COVID-19 NOTICE: WE ARE OPEN FOR BUSINESS AND ARE DEEMED ESSENTIAL BY THE STATE OF MINNESOTA.

We are working remotely and all of us continue to be available by telephone or email. In alignment with national, state and local initiatives as it relates to the coronavirus, we remain open for business and have changed the way we are working for the health and well-being of our employees, and you, our valued clients and colleagues. Read more

Mason & Helmers
We Welcome Your Call
  • Phone 651-323-2548
  • Toll Free 877-389-5533

Mistakes made in your will can lead to beneficiary disputes

You want your beneficiaries to be happy with whatever they inherit after you are gone. You, therefore, take time to work out who is going to get what and make the appropriate provisions in your will.

In so doing, you must be careful not to make errors that could result in disgruntled heirs who could end up arguing with each other over their inheritance, or lack thereof. With that in mind, here are three common mistakes to avoid:

1. Naming an irresponsible heir

Naming a financially irresponsible child or sibling in your will as a direct beneficiary could see that particular inheritance quickly disappear. The cause might be gambling, addiction to alcohol or drugs or a weakness for expensive spending sprees. You might consider creating a lifetime spendthrift trust, which would benefit your heir and protect the assets from creditors.

2. Naming a minor

If you name a minor child as the beneficiary of your life insurance policy, he or she will inherit the proceeds at the age of 18, and given the child’s lack of financial experience, those proceeds could be gone in a flash. Instead, consider naming your estate as the beneficiary. Your assets would go through probate and into a testamentary trust established for your child through the terms of your will.

3. Naming your child as a sole beneficiary

You might name your eldest child as the sole beneficiary of your will. The idea is for him to pay your final expenses and funeral costs, then distribute the balance in equal amounts to his siblings. The problem is that your eldest son is under no obligation to use this money as you intended. He could keep it all for himself, in which case beneficiary disputes would likely erupt.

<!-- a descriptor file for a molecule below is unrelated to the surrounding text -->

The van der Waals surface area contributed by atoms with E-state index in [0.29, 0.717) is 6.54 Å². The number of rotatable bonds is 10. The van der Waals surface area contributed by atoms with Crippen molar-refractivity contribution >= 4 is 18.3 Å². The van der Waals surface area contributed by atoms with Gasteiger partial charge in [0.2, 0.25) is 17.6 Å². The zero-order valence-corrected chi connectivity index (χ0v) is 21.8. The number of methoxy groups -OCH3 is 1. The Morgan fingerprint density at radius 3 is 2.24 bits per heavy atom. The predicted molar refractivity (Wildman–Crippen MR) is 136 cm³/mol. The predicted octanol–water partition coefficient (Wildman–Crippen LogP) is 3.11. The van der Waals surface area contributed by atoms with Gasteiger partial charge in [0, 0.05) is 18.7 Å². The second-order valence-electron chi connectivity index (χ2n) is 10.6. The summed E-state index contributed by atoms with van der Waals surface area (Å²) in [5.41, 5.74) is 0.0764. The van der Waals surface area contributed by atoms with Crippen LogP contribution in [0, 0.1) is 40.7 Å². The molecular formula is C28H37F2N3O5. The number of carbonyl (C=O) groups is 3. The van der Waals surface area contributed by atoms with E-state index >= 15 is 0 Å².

Taking precautions

An experienced attorney will tell you that updating your will periodically is essential. This the best way to ensure the accuracy of your final wishes and instructions to avoid beneficiary disputes after you pass away. Even the most mild-mannered child can become a force to reckon with if there is a major issue regarding the inheritance he or she expected.

No Comments

Leave a comment
Comment Information

For Assistance with Estate Disputes & Other Matters, Contact Us

To learn more about the firm and how we can assist you,
contact Mason & Helmers in St. Paul, Minnesota. Call 651-323-2548 or 877-389-5533 (toll free) to set up an appointment.

*AV®, AV Preeminent®, Martindale-Hubbell Distinguished and Martindale-Hubbell Notable are certification marks used under license in accordance with the Martindale-Hubbell certification procedures, standards and policies. Martindale-Hubbell® is the facilitator of a peer review
rating process. Ratings reflect the anonymous opinions of members of the bar and the judiciary. Martindale-Hubbell® Peer Review Ratings™ fall into two categories — legal ability and general ethical standards.

Contact Our Attorneys

Bold labels are required.

Contact Information
disclaimer.

The use of the Internet or this form for communication with the firm or any individual member of the firm does not establish an attorney-client relationship. Confidential or time-sensitive information should not be sent through this form.

close

Privacy Policy

Email Us For A Response
Mason & Helmers

Mason & Helmers
332 Minnesota Street
Suite W-3070
St. Paul, MN 55101

Toll Free: 877-389-5533
Phone: 651-323-2548
St. Paul Law Office Map